Bernie truly understood what poor new immigrants face when confronted by a completely different culture and language, which gave her the courage to gather a few friends and begin the difficult task of building the Chinese American Service League from the ground up in 1979. Bernie chaired the Chicago Mayor’s Advisory Council on Asian Affairs and was the first Asian appointed to the Boards of United Way of Chicago and the Chicago Public Library. She also served on the Governor’s Asian Advisory Council and the Leadership of Greater Chicago Board. Currently, Bernie serves on committees including the Chicago Commission Human Relations (CCHR), the National Asian Pacific Center on Aging (NAPCA) Board, the Illinois Coalition for Immigrant and Refugee Rights (ICIRR) Board, and Council for the Illinois Department on Aging. Bernie is also founding member of Chinese Immigrant Service Agencies Network International (CISANI).
For over 15 years, Melinda Wiggins has served as the Executive Director of Student Action with Farmworkers (SAF), a nonprofit whose mission is to bring students and farmworkers together to learn about each other’s lives, share resources and skills, improve conditions for farmworkers, and build diverse coalitions working for social change. Before that time, she coordinated SAF's summer internship program and was a SAF intern with the Episcopal Farmworker Ministry.
Melinda has taken the lead in creating and developing two key statewide immigrant and farmworker coalitions: The Adelante Education Coalition and the Farmworker Advocacy Network (FAN). She has brought her core values of transparency, accountability and profound systemic change to these coalitions, and as a result SAF has a very strong network of individual and organizational allies from around the state. Melinda is also active with several other social justice groups such as Zomppa and the Windcall Residency Program.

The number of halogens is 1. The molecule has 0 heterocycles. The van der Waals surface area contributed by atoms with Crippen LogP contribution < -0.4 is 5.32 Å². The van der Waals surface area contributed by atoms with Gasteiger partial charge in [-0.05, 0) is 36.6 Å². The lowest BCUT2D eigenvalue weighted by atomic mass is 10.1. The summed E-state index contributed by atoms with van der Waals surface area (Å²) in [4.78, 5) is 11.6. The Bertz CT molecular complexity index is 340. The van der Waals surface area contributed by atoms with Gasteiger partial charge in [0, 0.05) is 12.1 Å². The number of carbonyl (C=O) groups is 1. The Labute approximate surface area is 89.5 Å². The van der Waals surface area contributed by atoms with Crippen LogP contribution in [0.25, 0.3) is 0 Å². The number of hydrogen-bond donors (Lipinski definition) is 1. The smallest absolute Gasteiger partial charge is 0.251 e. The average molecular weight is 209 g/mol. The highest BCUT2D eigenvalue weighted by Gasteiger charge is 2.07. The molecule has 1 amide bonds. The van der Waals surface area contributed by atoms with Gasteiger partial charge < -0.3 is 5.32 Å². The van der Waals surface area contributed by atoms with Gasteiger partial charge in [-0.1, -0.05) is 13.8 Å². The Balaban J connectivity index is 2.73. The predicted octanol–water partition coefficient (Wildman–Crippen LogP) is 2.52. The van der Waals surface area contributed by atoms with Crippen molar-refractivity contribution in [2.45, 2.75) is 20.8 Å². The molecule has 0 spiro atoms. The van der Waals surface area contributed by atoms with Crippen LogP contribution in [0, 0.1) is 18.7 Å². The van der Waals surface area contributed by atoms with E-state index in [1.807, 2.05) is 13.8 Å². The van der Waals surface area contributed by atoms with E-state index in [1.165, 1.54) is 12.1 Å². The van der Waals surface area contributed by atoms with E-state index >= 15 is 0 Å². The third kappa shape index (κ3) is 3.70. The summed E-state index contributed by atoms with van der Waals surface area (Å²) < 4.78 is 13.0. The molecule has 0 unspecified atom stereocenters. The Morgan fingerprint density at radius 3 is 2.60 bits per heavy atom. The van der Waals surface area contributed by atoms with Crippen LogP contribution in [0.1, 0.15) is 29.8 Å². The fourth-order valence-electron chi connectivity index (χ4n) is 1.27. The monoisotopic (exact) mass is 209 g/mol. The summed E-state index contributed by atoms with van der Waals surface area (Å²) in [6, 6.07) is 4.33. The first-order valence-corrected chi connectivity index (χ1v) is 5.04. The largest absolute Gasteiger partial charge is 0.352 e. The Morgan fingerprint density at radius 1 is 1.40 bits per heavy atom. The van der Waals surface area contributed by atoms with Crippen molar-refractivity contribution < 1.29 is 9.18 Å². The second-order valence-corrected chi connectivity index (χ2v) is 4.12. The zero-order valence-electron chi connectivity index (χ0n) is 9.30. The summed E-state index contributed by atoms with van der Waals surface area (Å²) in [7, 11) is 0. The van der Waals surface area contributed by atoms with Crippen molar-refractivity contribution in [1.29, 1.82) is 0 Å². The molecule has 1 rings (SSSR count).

Rose Garcia is the Executive Director of Tierra del Sol Housing Corporation, a New Mexico nonprofit corporation and a leading regional affordable housing and community development organization. She has worked for over 30 years to improve the quality of life for the rural poor, minorities, farmworkers and the elderly individuals in small towns and rural areas along the United States – Mexico border. She works closely with partners in both the public and private sectors to deliver services and meet the needs of people of New Mexico and the Southwest.
Nancy M. Cubano
Nancy M. Cubano is a native of Puerto Rico. She was born in Arecibo but grew up in the small town of Utuado where she lived with her family. She is a graduate of the University of Puerto Rico and Shippensburg University. Prior to coming to KIPP (Knowledge is Power Program, a network of public charter schools), Philadelphia, Nancy taught for 13 years as a Spanish teacher in Harrisburg where she taught Spanish to elementary school students, and in Gettysburg where she became passionate about her community and her teaching. She volunteered as an English tutor and advocated for the Gettysburg area's migrant-workers. After a few years she moved to Philadelphia where she gain experience teaching elementary, middle and high school.
In 2005 she became an Educational Advisor to the National Youth Leaders State Conference (NYLSC) in Pennsylvania. Nancy is a founding member of the KIPP DuBois Collegiate Academy faculty. Nancy now serves as the Foreign Language Department Leader and Spanish II, III and AP teacher for KIPP DuBois Collegiate Academy. Her goal and big project is to see her Chavez Advisory Students make it “To and Through College”. The mission is to prepare students with the academic skills, intellectual habits, and character traits that are necessary for success in high school, college, and the competitive world beyond. In pursuing this mission, she aims to serve her community as a whole by educating students who will make a difference in our community and the world.
Elvira Diaz was born in México City, immigrated to the United States in 1986 and became a US citizen in 1992. She has been working for the pharmaceutical industry and involved in the Catholic Church for several years. She has a Spanish TV show “El Pan de Cada Dia” and has been a radio personality in two local radio stations in Reno, Nevada. She also writes a Spanish column in a local newspaper, Ahora Latino Journal. She has been working at PLAN (Progressive League Alliance of Nevada) since 2010 organizing health care events, advocating on behalf of immigration and LGTB communities, and works to help Latinos register to vote.